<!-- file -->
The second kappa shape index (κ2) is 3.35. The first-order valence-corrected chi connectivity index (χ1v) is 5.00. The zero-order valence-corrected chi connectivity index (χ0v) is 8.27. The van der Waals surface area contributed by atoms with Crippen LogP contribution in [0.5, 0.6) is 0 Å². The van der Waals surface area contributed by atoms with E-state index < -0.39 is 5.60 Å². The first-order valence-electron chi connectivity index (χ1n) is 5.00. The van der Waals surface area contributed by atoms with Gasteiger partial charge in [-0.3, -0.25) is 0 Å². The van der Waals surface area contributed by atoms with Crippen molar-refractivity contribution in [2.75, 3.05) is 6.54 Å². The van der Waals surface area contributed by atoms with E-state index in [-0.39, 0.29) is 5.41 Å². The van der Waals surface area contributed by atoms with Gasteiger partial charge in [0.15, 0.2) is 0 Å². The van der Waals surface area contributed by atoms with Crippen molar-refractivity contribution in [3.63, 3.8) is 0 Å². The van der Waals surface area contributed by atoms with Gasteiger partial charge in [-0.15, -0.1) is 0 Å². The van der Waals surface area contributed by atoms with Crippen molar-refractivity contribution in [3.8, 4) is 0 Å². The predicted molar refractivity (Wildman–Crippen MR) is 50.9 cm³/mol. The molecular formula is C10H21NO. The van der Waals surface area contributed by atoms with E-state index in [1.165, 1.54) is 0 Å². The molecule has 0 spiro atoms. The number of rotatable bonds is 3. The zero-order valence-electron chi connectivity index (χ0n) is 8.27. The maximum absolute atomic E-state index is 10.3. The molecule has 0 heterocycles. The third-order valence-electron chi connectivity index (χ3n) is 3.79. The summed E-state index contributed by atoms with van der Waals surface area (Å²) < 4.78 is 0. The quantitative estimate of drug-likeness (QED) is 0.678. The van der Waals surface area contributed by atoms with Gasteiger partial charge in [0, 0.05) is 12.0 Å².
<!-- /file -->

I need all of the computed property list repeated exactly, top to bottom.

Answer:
The second kappa shape index (κ2) is 3.35. The first-order valence-corrected chi connectivity index (χ1v) is 5.00. The zero-order valence-corrected chi connectivity index (χ0v) is 8.27. The van der Waals surface area contributed by atoms with Crippen LogP contribution in [0.5, 0.6) is 0 Å². The van der Waals surface area contributed by atoms with E-state index < -0.39 is 5.60 Å². The first-order valence-electron chi connectivity index (χ1n) is 5.00. The van der Waals surface area contributed by atoms with Gasteiger partial charge in [-0.3, -0.25) is 0 Å². The van der Waals surface area contributed by atoms with Crippen molar-refractivity contribution in [2.75, 3.05) is 6.54 Å². The van der Waals surface area contributed by atoms with E-state index in [-0.39, 0.29) is 5.41 Å². The van der Waals surface area contributed by atoms with Gasteiger partial charge in [0.15, 0.2) is 0 Å². The van der Waals surface area contributed by atoms with Crippen molar-refractivity contribution in [3.63, 3.8) is 0 Å². The van der Waals surface area contributed by atoms with Gasteiger partial charge in [-0.15, -0.1) is 0 Å². The van der Waals surface area contributed by atoms with Crippen molar-refractivity contribution in [3.8, 4) is 0 Å². The predicted molar refractivity (Wildman–Crippen MR) is 50.9 cm³/mol. The molecular formula is C10H21NO. The van der Waals surface area contributed by atoms with E-state index in [1.165, 1.54) is 0 Å². The molecule has 0 spiro atoms. The number of rotatable bonds is 3. The zero-order valence-electron chi connectivity index (χ0n) is 8.27. The maximum absolute atomic E-state index is 10.3. The molecule has 0 heterocycles. The third-order valence-electron chi connectivity index (χ3n) is 3.79. The summed E-state index contributed by atoms with van der Waals surface area (Å²) < 4.78 is 0. The quantitative estimate of drug-likeness (QED) is 0.678. The van der Waals surface area contributed by atoms with Gasteiger partial charge in [0, 0.05) is 12.0 Å².